[0065] There are three cases:

[0066] The source and destination VLANs have the same creator, and the creator issued the join-VLAN request (300). In this case, the request is discarded (302). Otherwise, a cycle could result in the bridged VLANs.

[0067] The source and destination VLANs are identical and the creator did not issue the request (304). In this case, the creator authenticates the requester for membership into the Personal VLAN (306).

[0068] In all other cases (308), the bridge first authenticates the request to make sure that the requester is the creator of the source VLAN (same as step 1 for joining VLANs served by physical ports only—see above) (310). If authentication succeeds (312), then the creator authenticates the requester for membership into the destination VLAN (314).

[0069] When joining a personal VLAN, the destination VLAN set is preferably limited to exactly one VLAN, i.e. the source VLAN. It is constrained in this way because the request would otherwise reflect an attempt by a station to bridge a VLAN it does not own to other VLANs, something it is not authorized to do. The owner of a VLAN can join a new VLAN and, as a result, all its member stations also become members of the new VLAN.

[0070] Authentication of a requester by a creator is facilitated by a control channel of the bridge and respective Auth/Supplicant modules 50, 52, 54. The bridge uses the channel to relay authentication protocol messages between the creator and requester. Management of the control channel and relaying messages can be implemented using, for example, IEEE 802.1X, IEEE Standards for Local and Metropolitan Area Networks: Port based Network Access Control IEEE Std 802.1X-2001. In the 802.1X model, the requester is the Supplicant and the creator is the Authenticator. If the creator can authenticate the requester, then it shares the SA it holds with the bridge with the requester as well. It is not the bridge's responsibility to decide whether it should share with the requester the SA it holds with the creator. This is the creator's responsibility. There are many ways to achieve sharing. One way is to use the requester's public key to encrypt a Transport-Layer Security (TLS v1.0) pre-master secret from which the SA could be derived at the requester's station.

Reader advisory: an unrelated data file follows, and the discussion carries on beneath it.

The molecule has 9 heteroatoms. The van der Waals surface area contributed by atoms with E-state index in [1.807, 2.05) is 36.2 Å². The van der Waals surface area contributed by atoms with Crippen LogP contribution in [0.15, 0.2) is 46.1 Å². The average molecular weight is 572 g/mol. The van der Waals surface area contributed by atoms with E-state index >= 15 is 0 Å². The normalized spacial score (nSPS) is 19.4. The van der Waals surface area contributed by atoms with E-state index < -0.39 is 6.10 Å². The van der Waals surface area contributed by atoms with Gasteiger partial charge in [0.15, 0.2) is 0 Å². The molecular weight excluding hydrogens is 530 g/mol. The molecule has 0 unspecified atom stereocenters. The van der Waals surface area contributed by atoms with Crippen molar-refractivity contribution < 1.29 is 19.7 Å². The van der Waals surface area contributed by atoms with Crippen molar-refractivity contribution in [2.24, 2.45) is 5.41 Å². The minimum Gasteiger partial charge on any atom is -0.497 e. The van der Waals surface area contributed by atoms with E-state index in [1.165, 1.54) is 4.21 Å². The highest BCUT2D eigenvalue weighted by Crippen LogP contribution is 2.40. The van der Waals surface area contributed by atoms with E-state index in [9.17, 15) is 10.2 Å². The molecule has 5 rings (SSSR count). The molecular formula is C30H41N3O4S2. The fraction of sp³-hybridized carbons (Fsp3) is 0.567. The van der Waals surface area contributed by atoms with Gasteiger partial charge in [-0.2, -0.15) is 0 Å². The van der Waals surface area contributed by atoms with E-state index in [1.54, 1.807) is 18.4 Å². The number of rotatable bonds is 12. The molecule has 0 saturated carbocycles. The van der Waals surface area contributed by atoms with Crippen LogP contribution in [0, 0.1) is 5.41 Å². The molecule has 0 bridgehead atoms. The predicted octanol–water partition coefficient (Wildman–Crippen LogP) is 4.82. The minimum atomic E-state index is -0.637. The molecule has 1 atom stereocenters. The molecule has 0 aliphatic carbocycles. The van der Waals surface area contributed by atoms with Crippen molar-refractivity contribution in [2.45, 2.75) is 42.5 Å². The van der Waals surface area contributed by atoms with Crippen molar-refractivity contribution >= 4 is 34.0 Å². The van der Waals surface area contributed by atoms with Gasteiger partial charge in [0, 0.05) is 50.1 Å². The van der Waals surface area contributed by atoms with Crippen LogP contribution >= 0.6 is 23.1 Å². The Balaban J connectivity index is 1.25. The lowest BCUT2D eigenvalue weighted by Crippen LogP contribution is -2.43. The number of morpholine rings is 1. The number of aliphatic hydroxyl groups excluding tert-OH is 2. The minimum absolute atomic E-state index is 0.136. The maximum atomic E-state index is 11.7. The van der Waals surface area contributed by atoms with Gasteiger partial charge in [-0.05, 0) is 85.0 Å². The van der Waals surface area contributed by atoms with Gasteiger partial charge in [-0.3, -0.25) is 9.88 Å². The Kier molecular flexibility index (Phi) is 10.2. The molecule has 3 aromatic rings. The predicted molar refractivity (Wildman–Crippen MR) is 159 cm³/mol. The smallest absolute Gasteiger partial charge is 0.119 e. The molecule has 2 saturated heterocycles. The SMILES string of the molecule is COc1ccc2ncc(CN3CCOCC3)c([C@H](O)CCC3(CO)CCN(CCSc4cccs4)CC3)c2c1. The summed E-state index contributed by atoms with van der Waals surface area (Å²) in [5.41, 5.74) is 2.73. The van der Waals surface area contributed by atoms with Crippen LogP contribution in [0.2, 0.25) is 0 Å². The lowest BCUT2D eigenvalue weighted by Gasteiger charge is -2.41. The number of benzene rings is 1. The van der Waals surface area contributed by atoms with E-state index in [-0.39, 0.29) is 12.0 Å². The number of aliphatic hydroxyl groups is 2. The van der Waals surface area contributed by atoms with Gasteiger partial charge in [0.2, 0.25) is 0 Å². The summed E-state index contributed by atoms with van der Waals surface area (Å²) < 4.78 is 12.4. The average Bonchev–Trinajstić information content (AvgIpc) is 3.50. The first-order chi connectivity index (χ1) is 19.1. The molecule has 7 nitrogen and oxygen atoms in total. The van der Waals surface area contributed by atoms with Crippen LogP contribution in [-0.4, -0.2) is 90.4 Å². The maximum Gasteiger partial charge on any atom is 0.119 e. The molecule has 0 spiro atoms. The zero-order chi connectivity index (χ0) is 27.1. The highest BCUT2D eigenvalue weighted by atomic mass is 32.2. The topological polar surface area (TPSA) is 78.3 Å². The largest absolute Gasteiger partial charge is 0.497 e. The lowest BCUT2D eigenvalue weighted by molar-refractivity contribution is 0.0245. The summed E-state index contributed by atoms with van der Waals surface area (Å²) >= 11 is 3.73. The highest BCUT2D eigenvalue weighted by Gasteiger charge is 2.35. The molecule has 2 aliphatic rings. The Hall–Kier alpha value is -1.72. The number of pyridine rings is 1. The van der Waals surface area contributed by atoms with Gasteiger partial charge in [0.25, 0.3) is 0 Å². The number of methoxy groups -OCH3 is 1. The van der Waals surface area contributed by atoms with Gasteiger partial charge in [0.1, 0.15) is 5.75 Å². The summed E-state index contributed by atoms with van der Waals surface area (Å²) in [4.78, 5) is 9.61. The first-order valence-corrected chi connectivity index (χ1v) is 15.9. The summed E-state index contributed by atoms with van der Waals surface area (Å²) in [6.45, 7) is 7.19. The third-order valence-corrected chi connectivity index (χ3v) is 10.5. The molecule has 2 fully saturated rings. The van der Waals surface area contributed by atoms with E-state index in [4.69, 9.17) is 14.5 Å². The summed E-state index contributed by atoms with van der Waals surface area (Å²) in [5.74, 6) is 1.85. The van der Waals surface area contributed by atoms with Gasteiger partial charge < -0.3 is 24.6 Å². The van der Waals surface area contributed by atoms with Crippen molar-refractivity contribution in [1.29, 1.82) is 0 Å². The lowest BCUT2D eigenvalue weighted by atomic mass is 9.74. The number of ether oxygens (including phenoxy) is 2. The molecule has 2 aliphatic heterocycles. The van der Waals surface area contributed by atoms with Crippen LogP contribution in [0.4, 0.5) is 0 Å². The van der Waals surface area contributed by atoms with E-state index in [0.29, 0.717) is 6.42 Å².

[0071] Ingress Filtering at Logical Ports

[0072] A security association contains at least two keys, one for encryption and the other for computing an authentication code, referred to herein as the Message Integrity Code (MIC). Uniquely, the SA is associated with a VLAN. The authentication code is used to limit traffic at the logical port to members of an entire VLAN, while encryption keeps the traffic private except to members. Only stations having the SA belong to the VLAN. There is a single broadcast domain for each SA. All stations having the SA belong to the same broadcast domain. Therefore, no separate encryption key is needed for broadcasts.

[0073] A physical port may serve more than one VLAN by virtue of having multiple logical ports associated with it (see FIG. 1). Therefore, unless the frame received at such a port carries a VID, its VLAN classification must use rules beyond port-based classification. See IEEE 802.1Q, IEEE Standards for Local and Metropolitan Area Networks: Virtual Bridged Local Area Networks IEEE Std 802.1Q-1998, D.2.2. Otherwise, there is no way to know at this stage which VID should be assigned from among the VLANs served by the port. It is necessary to identify the logical port through which the frame is received.

[0074] See FIG. 8 in connection with the following discussion. If the received frame carries a null VID or is untagged (400), then its source MAC address is used to determine a preliminary VLAN classification (402). This is the PVID of a logical port. If the frame carries a VID, then the VID is used as the preliminary classification instead (404). The preliminary classification is used to index into a table of security associations giving a MIC key (406). The received frame carries a MIC computed over the frame payload using a message digest algorithm, e.g. HMAC-MD5, agreed upon by both the bridge and requester at authentication time and recorded in the SA. The Personal VLAN bridge recomputes the MIC (408), using its MIC key, over the payload of the received frame, and then compares it with the received MIC (410). If they match (412), then the preliminary VLAN classification becomes the final VLAN classification (414). The final classification is used as the value of the VLAN classification parameter of any corresponding data request primitives (416). The frame is then decrypted, using the SA, and then submitted to the IEEE802.1Q Forwarding and Learning Processes (418). Otherwise, the frame is discarded.

[0075] Egress Filtering at Logical Ports

[0076] In the VLAN bridge model, if the transmission port for a frame that belongs to some VLAN is not in the member set of the VLAN, then the frame is discarded. The same rule applies to all logical transmission ports.

[0077] Although the invention is described herein with reference to the preferred embodiment, one skilled in the art will readily appreciate that other applications may be substituted for those set forth herein without departing from the spirit and scope of the present invention. Accordingly, the invention should only be limited by the claims included below.

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Classifications
U.S. Classification709/223, 709/220
International ClassificationH04L12/56, H04L12/46, H04L29/06, H04L12/28
Cooperative ClassificationH04L63/123, H04L63/08, H04L12/467, H04L12/4641, H04L63/0272
European ClassificationH04L63/02C, H04L63/08, H04L12/46V